Previously on Vikings, “All His Angels”
How does news of death travel in 890 AD?
Ragnar’s final episode, “All His Angels,” rightly focused on his experience, taking us through his journey to meet his fate and passing the torch to Ecbert and Ivar. Respectful and deliberate, it allowed us time to process and accept the death of the main character. But the obvious downside of consigning Ragnar Lothbrok to a death in a medieval foreign glade is the impossibility of conveying the news to literally every other character. Even Ivar was only mostly sure he was dead, and, given Ragnar’s kismet, it would be natural for everyone to remain in complete denial, leaving the audience in closure limbo.
To address this massive roadblock, Vikings went somewhere it’s never fully gone before: undeniable supernatural intervention. Sure, in the pilot’s very first scene, Ragnar saw Odin and the Valkyries plucking souls from an Eastern Baltic battlefield, but he was alone, addled from the fight. Yes, the maybe-demigod Harbard visited Kattegat and helped Siggy save Ragnar’s boys, but then she died, alone. Of course, Athelstan’s palms dripped blood in stigmata-like patterns, but he’d previously been crucified and had been digging farmland. Despite these and other implied holy visitations, series writer Michael Hirst has spoken about intentionally exploring the spiritual realm only through human perception. Until now.
It seems understandable that as Vikings delves deep into the Sagas, a god finally appears with a message for several different people in several different places at one time. With spontaneous flocks of swirling ravens and thunder rumbling, a one-eyed Odin gravely announces Ragnar’s demise to each of his sons as his death song echoes across the seas. As in the Sagas, each boy receives the news according to his nature; interestingly, Bjorn needs no personal message to read the signs, and his plus one, Hvitserk, has Bjorn’s interpretation. The most powerful goodbye, however, is the midnight visitation of Ragnar’s shade to Lagertha, giving the show’s biggest ‘ship proper closure. She wishes him happiness in Valhalla, yet also begs…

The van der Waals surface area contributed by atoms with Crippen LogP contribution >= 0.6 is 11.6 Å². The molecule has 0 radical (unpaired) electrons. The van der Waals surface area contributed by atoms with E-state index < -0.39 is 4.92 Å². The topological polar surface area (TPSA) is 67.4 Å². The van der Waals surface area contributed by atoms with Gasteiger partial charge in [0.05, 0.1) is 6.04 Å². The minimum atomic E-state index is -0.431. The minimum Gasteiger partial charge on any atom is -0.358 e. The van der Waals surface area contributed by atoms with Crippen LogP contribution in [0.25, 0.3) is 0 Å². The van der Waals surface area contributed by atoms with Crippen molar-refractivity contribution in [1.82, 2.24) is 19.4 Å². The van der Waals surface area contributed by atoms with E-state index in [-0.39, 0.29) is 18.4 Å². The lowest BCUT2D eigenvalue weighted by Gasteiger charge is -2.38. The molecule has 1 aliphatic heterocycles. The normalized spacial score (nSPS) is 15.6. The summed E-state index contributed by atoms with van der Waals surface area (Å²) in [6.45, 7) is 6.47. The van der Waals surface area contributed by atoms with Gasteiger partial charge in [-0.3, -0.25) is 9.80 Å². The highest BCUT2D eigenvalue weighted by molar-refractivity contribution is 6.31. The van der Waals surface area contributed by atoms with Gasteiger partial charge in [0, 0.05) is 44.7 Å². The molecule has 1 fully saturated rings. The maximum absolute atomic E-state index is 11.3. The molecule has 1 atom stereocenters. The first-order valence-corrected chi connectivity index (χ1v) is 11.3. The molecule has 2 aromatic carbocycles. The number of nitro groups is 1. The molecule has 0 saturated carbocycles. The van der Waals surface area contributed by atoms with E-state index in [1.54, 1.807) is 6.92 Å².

“Don’t forget me. Haunt me. Don’t leave me.”
It is stunning what Kathryn Winnick and Travis Fimmel can do with barely a glance, years of passion, pain, and affection laid bare. As for Odin, André Eriksen was a perfectly terrifying human avatar of the god, and his gaping eye socket was impossible to look away from. Cheers to casting and makeup, yet again.
Resolving to do right by Ragnar and rule, Lagertha makes big changes to the great hall. When Ragnar defeated his predecessor, Earl Haraldsson, he kept the rough, oversized thrones, but upgraded his light blue shield with silver insignia to a deep red with black contours of a raven and Kattegat’s fjord. Lagertha’s shield was aqua with the rune for FE (“wealth”) in the shape of a tree, meaning wealth and strength in family. Since reclaiming Kattegat, Lagertha has filled in the rune with Ragnar’s red and replaced the Haraldsson throne with a smaller totem-carved seat surrounded by striking rough-hewn wings, evoking the Valkyries. The shakeup ripples into the plot when she announces to the hall that Kattegat has been neglected and mismanaged for too long and the most prosperous port in Norway deserves fortifications, starting now.
While Ubbe and Sigurd bristle at the shade, it is hard to argue that Kattegat’s borders are long past time for shoring up, especially with Harald and Halfdan muttering half a world away that overthrowing the Ragnarssons is next on their to do list. And Lagertha’s time to protect her family’s investment might be limited, as Ivar challenges her to single combat, which she declines, bucking honor and citing no desire to kill Ragnar’s son. Brushing off the initial embarrassment, he promises to kill her one day anyway, much like she did to Kalf, swearing,
“Your fate is fixed.”
For a cranky golem, the Seer seems chipper about Ragnar’s crossing to
Athelstan Valhalla*, and, unusually forthcoming, confirms that Lagertha will die at the hand of a Ragnarsson**. Calling back to Lagertha’s murder of Earl Sigvard for Hedeby’s earldom, Ivar imagines piercing her eye with his dagger. As for the side players, Astrid swears to protect her lover from the boys, which again seems unlikely, and Ubbe begs the super-shifty Margrethe to see him again. I still haven’t figured out whose slave she is now that Aslaug is dead, and, if she’s still owned by his family, why he has to ask her politely for a date.